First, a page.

Beaudesert, 2015 Capital of the Subtropical region



Population: 6000

Beaudesert’s dairy farmers have often dealt with the worst Mother Nature can dish up.

Just this year, farmers had to cope with massive crop losses and fences being washed away in the aftermath of tropical cyclone Debbie.

These extreme climate events have happened before, and will happen again, but inevitability the resilience of farmers and the support of the local community means they are quickly back on their feet.

After the 2017 floods, a coordinated response from industry, community and local council ensured dairy farmers were able to rebound.

It’s always been that way around Beaudesert which takes pride in its community spirit and resilience.

Located less than 100 kilometres south of Brisbane in the Logan River Valley, Beaudesert sources its income largely from rural activities. 

Although its name might indicate a dry and inhospitable environment for farming, the town of Beaudesert has an average annual rainfall of about 916mm and generally the weather is mild, except for severe summer storms causing floods.

The town was settled in 1847 and is believed to have been named earlier that decade after Beau Desert Park, a local grazing property, or by a settler who was claiming the area as a sheep station.

Originally Beaudesert was settled for growing cotton and sheep, however timber, cattle and dairying later became the main industries. Farm selection began in the 1860s with the first sale of town housing blocks happening in 1874. By the end of that decade, Beaudesert had its own general store and a post office.

A railway line opened in 1888 and Cobb and Co coaches kept Beaudesert connected to the broader region. As the town developed, a butter factory; the Logan and Albert Co-operative, opened in 1904.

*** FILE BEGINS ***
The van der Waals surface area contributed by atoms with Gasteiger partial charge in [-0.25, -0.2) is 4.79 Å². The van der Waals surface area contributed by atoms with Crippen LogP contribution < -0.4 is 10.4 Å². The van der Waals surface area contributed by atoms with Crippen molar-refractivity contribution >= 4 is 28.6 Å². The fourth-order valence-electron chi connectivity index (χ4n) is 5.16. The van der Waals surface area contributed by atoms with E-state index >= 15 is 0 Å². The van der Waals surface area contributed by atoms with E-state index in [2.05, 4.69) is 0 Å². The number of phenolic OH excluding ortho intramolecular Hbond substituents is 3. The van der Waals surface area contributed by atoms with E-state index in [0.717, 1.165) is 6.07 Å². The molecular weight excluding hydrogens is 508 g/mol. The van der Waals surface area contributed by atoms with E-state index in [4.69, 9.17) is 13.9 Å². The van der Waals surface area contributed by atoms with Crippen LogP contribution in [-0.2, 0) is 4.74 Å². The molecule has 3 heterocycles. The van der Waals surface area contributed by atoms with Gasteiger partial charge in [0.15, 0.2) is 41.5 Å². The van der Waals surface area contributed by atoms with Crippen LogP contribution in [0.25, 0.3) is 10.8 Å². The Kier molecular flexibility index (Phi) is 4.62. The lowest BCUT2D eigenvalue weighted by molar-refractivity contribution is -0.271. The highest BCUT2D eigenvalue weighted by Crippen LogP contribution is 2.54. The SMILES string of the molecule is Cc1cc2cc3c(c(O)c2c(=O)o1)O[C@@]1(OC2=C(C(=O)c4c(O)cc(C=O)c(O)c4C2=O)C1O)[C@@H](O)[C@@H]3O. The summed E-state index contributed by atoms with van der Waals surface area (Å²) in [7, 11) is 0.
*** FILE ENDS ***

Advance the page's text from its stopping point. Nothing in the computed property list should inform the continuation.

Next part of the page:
While agriculture provided its economic backbone, Beaudesert also boasted a meatworks, shoe factory and many markets. Beaudesert became famous as the gateway to some fantastic scenery and activities in the Scenic Rim region, while also offering an authentic rural experience in its own right. The region is also becoming well known for its vineyards and boutique accommodation, while dairy farming continues to mean a lot to the region.

The ‘Daughters of Dairy Farmers’ group was launched in 2012 by three local women in response to the struggles dairy farmers were facing. Their aim is to educate and encourage consumers to buy branded milk and to break down stereotypes through the use of social media. 

Local dairy farmers educate the community about dairying at the Beaudesert Agricultural Show and local dairy businesses have also embraced tourism, attracting busloads of tourists each week.

As the 2017 LEGENDAIRY Capital of the Subtropical Region, St Mary’s Catholic Primary School will develop a cow art project, showcasing the region’s dairy farmers, community groups and businesses. Corflutes in the shape of cows will be made available to decorate and paint, and the completed cows will be displayed in an open paddock for viewing.